various groups of patients and controls are shown in Fig. 1. A surprisingly high level of T. gondii antibodies was observed in both the lepromatous and tuberculoid type of leprosy patients, compared to the control groups. The seroprevalence in the different groups was examined using a cut-off titre of 11512(Table). Even with this relatively high cut-off value, seropositivity in 98 untreated leprosy patients was 29.6%, compared to 7.8% in the control population (n=5 1). Since the employees and students of Aga Khan University may belong to slightly higher socioeconomic strata, household contacts of leprosy patients were also screened. The household contacts showed similar seropositivity (6.1%; n=50) to the Aga Khan University employee/student group, indicating that socioeconomic factors did not play a significant role in seropositivity to T. gondii. The difference in mean antibody titres of the seropositive patients was even more dramatic (Table). The interesting observation was that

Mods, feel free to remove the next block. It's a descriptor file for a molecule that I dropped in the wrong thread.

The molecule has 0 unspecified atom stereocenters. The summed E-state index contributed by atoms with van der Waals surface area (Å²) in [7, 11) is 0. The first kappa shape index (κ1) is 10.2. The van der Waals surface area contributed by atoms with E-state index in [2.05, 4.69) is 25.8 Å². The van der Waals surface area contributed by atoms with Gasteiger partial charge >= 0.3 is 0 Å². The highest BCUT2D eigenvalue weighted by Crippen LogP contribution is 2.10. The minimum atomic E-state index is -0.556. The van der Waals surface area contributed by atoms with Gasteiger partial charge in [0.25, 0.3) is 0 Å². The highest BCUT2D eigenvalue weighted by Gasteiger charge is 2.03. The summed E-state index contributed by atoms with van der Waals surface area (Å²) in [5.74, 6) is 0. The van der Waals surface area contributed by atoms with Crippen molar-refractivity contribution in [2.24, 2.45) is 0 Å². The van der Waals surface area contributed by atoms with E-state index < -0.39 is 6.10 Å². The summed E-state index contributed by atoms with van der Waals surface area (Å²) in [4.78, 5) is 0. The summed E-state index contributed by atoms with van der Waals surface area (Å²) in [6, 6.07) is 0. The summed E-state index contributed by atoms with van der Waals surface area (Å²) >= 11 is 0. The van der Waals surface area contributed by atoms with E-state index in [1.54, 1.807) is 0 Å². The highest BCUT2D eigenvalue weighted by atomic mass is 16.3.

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Fig. 1. Latex agglutinating (LA) antibody titre to T. gondii antigen in untreated (LS) and treated (LEP) leprosy patients with either tuberculoid type (BTITT) (open circles) or lepromatous type (LLIBL) of leprosy (closed circles), household contacts of leprosy patients (LCS), and endemic controls (NS). The number of individuals tested (N) is indicated Table. Seroprevalence patients

of Toxoplasma



Antibody titre

Percentage positi&


51 50 74 98

512iO 1024f102 1792k183 20007~413580

7.8 6.1 13.5 29.6

GS NS -1:512. ‘Probability determined by x2 test; NS=not


in leprosy